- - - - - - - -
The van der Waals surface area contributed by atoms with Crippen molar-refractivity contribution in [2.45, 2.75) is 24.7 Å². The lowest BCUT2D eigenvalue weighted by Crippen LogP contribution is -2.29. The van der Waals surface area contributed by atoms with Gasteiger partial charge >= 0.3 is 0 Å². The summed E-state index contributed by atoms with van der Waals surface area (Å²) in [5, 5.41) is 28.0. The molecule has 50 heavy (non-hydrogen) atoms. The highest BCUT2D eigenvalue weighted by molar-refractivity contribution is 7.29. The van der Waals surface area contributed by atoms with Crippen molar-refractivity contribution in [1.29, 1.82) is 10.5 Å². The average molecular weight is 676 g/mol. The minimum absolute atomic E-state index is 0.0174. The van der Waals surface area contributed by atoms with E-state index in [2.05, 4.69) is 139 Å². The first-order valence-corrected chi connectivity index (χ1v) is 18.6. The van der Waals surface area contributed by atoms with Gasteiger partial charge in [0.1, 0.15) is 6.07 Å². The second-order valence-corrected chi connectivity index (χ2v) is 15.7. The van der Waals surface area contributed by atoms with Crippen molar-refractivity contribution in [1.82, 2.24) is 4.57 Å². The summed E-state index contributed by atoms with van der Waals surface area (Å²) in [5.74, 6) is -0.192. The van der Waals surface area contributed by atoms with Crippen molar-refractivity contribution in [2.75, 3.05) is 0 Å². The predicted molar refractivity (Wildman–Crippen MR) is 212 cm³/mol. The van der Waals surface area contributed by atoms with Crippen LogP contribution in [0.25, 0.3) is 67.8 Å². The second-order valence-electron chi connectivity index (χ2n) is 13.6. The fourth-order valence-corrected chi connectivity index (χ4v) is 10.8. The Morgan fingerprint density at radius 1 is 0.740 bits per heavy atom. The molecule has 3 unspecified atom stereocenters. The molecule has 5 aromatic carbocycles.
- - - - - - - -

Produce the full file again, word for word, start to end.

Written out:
The van der Waals surface area contributed by atoms with Crippen molar-refractivity contribution in [2.45, 2.75) is 24.7 Å². The lowest BCUT2D eigenvalue weighted by Crippen LogP contribution is -2.29. The van der Waals surface area contributed by atoms with Gasteiger partial charge >= 0.3 is 0 Å². The summed E-state index contributed by atoms with van der Waals surface area (Å²) in [5, 5.41) is 28.0. The molecule has 50 heavy (non-hydrogen) atoms. The highest BCUT2D eigenvalue weighted by molar-refractivity contribution is 7.29. The van der Waals surface area contributed by atoms with Crippen molar-refractivity contribution in [1.29, 1.82) is 10.5 Å². The average molecular weight is 676 g/mol. The minimum absolute atomic E-state index is 0.0174. The van der Waals surface area contributed by atoms with E-state index in [2.05, 4.69) is 139 Å². The first-order valence-corrected chi connectivity index (χ1v) is 18.6. The van der Waals surface area contributed by atoms with Gasteiger partial charge in [0.1, 0.15) is 6.07 Å². The second-order valence-corrected chi connectivity index (χ2v) is 15.7. The van der Waals surface area contributed by atoms with Crippen molar-refractivity contribution in [1.82, 2.24) is 4.57 Å². The summed E-state index contributed by atoms with van der Waals surface area (Å²) in [5.74, 6) is -0.192. The van der Waals surface area contributed by atoms with Crippen molar-refractivity contribution in [2.75, 3.05) is 0 Å². The predicted molar refractivity (Wildman–Crippen MR) is 212 cm³/mol. The van der Waals surface area contributed by atoms with Crippen LogP contribution in [0.25, 0.3) is 67.8 Å². The second-order valence-electron chi connectivity index (χ2n) is 13.6. The fourth-order valence-corrected chi connectivity index (χ4v) is 10.8. The Morgan fingerprint density at radius 1 is 0.740 bits per heavy atom. The molecule has 3 unspecified atom stereocenters. The molecule has 5 aromatic carbocycles.